Friday, March 4, 2011

The one year in my childhood that was happy, was when I was 10; 1969 when the rest of the world was in utter turmoil, my father chasing after my brother to cut his hippie hair and he running away from home, the Beatles apparently ruining all of society, and political do-gooders getting shot in the back of the head. My father hadn't yet decided that it was a good idea to put us back in the ghetto. We were at Sandlake, Michigan, the true "happiest place on earth" where I went to a school where they didn't try to stab you, a best friend who didn't stab me in the back, and food.

The one thing my best friend and I did was make little paper books. We'd stay up until two a.m. sometimes, drawing and writing these obviously well-plotted tomes. She'd fry me an egg sandwich, which still makes me have a great love of eggs.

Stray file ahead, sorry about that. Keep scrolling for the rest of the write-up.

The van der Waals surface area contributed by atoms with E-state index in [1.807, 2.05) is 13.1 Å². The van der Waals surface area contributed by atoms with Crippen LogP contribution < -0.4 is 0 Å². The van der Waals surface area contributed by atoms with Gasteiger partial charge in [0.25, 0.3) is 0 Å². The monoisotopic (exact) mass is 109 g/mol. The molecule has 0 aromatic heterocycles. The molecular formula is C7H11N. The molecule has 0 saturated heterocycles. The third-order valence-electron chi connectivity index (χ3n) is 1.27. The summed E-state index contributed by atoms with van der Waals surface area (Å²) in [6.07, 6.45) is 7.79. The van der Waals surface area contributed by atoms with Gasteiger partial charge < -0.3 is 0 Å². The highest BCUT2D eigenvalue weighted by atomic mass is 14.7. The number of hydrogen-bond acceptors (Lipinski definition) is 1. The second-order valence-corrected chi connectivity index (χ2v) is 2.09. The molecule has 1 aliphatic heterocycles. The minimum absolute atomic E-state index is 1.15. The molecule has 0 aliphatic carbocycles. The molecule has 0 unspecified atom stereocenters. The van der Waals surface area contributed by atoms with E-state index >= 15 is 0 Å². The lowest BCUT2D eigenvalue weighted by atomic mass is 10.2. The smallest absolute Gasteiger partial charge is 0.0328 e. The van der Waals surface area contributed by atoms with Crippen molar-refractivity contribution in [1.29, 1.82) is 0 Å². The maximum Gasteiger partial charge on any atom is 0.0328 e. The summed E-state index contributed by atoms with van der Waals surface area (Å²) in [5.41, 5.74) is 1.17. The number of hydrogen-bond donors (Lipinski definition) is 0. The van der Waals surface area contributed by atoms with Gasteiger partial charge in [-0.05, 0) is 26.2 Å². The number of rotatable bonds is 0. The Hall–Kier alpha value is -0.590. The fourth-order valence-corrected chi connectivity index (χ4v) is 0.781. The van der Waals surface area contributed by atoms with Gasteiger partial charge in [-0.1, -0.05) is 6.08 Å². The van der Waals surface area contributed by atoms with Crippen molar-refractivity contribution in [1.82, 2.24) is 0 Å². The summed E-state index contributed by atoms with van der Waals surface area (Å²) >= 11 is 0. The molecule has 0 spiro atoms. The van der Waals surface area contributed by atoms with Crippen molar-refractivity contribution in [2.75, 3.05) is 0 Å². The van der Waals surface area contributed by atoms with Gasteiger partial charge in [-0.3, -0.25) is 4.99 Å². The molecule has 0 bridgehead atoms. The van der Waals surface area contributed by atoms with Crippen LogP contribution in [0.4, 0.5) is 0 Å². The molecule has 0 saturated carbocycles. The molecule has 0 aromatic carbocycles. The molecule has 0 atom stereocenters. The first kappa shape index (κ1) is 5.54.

Once in the ghetto, I made small magazines for and about my family. I believe my sisters still have some copies which I'll try to dig up and post. I even had scandalous nude centerfolds (Playgirl had just come out); of course I am a Naieva Bookist, and my centerfolds were of cartoon characters with a well-placed book, flower or chair.
When Mary Kovach made these little books the other day, it reminded me of all of this. Her's are much prettier, mine have always been JunkArt mess purely for therapy.

The key to what you want to do in life is what you loved to do at ten years old.

For My YearOfTechnology today, it looks like I've succesfully posted photographs with writing. One day at a time. Plus, I read some other blogs. Of course, D.J. MacHale has movies with his - okay, I'm not going to get intimidated. "Yes, I can. Yes, I can."

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